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Farley v. Integon National Insurance Co.

United States District Court, E.D. Michigan, Southern Division

July 3, 2018

ASIA KENOSHA-CHARI FARLEY, Plaintiff,
v.
INTEGON NATIONAL INSURANCE COMPANY, Defendant.

          DAVID R. GRAND MAGISTRATE JUDGE

          OPINION AND ORDER GRANTING IN PART AND DENYING IN PART DEFENDANT'S MOTION FOR SUMMARY JUDGMENT [27]

          LAURIE J. MICHELSON U.S. DISTRICT JUDGE

         Asia Kenosha-Chari Farley was in a car accident in April 2016 that resulted in back injuries. Farley brought suit against the driver who hit her as well as her insurance company, Integon National Insurance Company, for refusing to fully reimburse her for related medical expenses. Farley has since settled with the driver. (R. 29.) Integon now seeks summary judgment, contending that the remaining benefits being sought are not reimbursable chiropractic services. The matter is fully briefed, (R. 34; 35), and the Court heard argument on June 21, 2018. For the following reasons, the Court grants in part and denies in part Integon's motion.

         I.

         On April 22, 2016 Farley was driving on Interstate Highway 75 when another driver drifted into her lane, striking the rear passenger side of Farley's car. (PageID.11.) Farley sustained injuries to her back, for which she received a variety of chiropractic services. (PageID.451.)

         Farley sued both the driver and her insurance company, Integon, seeking to recover personal injury protection (PIP) benefits. Against Integon, she seeks compensation for her medical expenses, lost income, travel expenses for medical care, attendant care, and expenses to cover services she would have performed for herself or her dependents. (PageID.14.) Integon paid over $15, 000 for medical expenses, (R. 27-2), but refused to pay for three chiropractic services: mechanical traction, the application of hot and cold packs, and extraspinal manipulation. (PageID.366.)

         Integon now moves for summary judgment asserting that the three contested medical expenses are not reimbursable as a matter of law. It also asks the Court to deem her requests to admit admitted (thereby eliminating Farley's remaining damages claims) and to rescind her policy because of material misrepresentations. (R. 27.)

         II.

         Summary judgment is proper “if the movant shows that there is no genuine dispute as to any material fact and the movant is entitled to judgment as a matter of law.” Fed.R.Civ.P. 56(a). The moving party may discharge its initial summary judgment burden by “pointing out to the district court . . . that there is an absence of evidence to support the nonmoving party's case.” Celotex Corp. v. Catrett, 477 U.S. 317, 325 (1986). If the moving party does so, the party opposing the motion “must come forward with specific facts showing that there is a genuine issue for trial.” Matsushita Elec. Indus. Co. v. Zenith Radio Corp., 475 U.S. 574, 587 (1986). A fact is material only if it might affect the outcome of the case under the governing law. See Anderson v. Liberty Lobby, Inc., 477 U.S. 242, 249 (1986). On a motion for summary judgment, the court must view the evidence, and any reasonable inferences drawn from the evidence, in the light most favorable to Farley. See Matsushita, 475 U.S. at 587 (citations omitted); Redding v. St. Edward, 241 F.3d 530, 531 (6th Cir. 2001).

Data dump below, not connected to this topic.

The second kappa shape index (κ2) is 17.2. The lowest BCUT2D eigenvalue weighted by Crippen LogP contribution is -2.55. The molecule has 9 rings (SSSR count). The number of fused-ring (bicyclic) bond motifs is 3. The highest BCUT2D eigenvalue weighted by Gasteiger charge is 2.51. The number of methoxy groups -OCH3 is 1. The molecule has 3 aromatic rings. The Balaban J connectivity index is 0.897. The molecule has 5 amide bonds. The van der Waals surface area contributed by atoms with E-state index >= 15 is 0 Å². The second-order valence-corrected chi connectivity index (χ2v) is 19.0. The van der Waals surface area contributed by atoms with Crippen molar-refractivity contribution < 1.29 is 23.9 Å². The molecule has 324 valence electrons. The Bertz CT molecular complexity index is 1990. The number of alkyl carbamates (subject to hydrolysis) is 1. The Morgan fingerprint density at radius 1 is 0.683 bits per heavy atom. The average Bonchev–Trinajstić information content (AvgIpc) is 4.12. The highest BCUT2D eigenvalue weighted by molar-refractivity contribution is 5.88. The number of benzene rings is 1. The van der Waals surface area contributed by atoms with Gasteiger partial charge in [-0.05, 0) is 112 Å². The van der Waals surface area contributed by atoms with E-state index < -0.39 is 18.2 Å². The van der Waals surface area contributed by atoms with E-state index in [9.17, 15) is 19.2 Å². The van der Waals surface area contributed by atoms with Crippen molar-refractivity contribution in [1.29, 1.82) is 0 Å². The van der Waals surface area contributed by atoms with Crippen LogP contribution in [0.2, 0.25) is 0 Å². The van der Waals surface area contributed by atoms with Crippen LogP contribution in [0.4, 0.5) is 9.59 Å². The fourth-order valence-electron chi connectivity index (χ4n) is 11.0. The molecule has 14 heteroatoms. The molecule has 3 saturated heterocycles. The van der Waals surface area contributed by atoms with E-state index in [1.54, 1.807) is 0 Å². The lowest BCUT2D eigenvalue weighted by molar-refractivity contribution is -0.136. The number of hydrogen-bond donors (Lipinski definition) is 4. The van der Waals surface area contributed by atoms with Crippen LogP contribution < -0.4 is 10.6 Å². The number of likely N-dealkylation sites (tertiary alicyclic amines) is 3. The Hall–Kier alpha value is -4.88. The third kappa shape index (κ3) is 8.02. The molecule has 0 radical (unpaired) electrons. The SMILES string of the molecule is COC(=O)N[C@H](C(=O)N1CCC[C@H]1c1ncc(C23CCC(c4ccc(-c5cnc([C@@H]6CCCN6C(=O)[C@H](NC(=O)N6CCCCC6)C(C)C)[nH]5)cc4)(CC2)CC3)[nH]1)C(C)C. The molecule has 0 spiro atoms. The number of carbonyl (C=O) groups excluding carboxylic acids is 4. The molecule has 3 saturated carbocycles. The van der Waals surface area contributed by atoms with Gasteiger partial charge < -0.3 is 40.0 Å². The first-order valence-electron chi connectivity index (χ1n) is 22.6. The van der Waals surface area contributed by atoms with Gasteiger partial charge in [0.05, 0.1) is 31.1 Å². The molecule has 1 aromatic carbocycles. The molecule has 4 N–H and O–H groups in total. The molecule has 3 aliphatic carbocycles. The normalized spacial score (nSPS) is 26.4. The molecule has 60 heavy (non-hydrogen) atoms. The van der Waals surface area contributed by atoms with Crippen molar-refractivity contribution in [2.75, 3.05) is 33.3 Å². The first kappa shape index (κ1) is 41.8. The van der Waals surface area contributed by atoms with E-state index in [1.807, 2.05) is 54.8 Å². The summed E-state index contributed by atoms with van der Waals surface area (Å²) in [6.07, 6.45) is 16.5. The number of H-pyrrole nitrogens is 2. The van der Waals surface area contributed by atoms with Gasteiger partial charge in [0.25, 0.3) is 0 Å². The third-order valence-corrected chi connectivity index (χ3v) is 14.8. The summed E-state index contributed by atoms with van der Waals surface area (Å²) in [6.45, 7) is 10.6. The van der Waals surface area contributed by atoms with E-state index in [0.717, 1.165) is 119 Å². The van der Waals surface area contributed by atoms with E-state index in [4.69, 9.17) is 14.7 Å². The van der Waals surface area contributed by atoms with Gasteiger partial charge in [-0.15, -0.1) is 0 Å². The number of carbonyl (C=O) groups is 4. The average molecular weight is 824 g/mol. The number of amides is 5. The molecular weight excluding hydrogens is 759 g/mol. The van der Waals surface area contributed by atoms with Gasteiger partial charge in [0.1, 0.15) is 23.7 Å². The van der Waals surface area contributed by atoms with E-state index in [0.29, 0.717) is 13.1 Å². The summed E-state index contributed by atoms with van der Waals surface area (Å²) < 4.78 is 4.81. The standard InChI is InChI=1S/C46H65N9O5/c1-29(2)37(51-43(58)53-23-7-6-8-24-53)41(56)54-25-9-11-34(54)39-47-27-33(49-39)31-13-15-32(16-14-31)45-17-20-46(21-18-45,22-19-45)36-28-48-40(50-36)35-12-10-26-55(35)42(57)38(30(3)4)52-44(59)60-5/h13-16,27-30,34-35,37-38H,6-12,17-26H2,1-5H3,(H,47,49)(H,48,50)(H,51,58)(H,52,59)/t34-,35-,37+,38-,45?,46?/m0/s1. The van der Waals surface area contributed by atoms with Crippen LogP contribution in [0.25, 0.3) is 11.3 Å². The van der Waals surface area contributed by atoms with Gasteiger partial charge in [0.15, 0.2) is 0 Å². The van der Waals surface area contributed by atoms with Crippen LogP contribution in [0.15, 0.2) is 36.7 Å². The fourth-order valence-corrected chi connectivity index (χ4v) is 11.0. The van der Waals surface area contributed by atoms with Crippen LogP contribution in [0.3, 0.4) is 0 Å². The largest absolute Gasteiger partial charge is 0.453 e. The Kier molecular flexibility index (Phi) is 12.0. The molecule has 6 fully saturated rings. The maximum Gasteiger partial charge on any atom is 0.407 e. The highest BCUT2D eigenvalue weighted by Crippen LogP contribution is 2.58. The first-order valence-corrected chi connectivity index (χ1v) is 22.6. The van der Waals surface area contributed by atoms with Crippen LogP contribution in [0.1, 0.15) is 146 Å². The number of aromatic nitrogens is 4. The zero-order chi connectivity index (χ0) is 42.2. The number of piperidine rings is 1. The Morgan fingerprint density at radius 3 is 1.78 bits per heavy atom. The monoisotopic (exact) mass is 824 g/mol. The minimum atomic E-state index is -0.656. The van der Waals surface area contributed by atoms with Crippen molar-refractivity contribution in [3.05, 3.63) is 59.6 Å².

III.

         Integon argues that Michigan PIP law does not require reimbursement for Farley's mechanical traction, hot- and cold-pack application, or extraspinal manipulation treatments.

         To decide whether Integon is correct, the Court must determine the permissible scope of PIP coverage. Generally, PIP covers “reasonable charges incurred for reasonably necessary products, services and accommodations for an injured person's care, recovery, or rehabilitation.” Mich. Comp. Laws. § 500.3107 (2013). But in Michigan Compiled Laws § 500.3107b, the legislature created a separate section of excludable expenses. One of those excluded expenses is for chiropractic services, “unless the service was included in the definition of practice of chiropractic under . . . MCL 333.16401, as of January 1, 2009.” Id.; see also Measel v. Auto Club Grp. Ins. Co., 886 N.W.2d 193, 197 (Mich. Ct. App. 2016). The definition of the “practice of chiropractic” as of January 1, 2009 was the version of Michigan Compiled Laws § 333.16401 last amended in 2002. That definition is as follows:

‘Practice of chiropractic' means that discipline within the healing arts which deals with the human nervous system and its relationship to the spinal column and its interrelationship with other body systems. Practice of chiropractic includes the following:
(i) Diagnosis, including spinal analysis, to determine the existence of spinal subluxations or misalignments that produce nerve interference, indicating the ...

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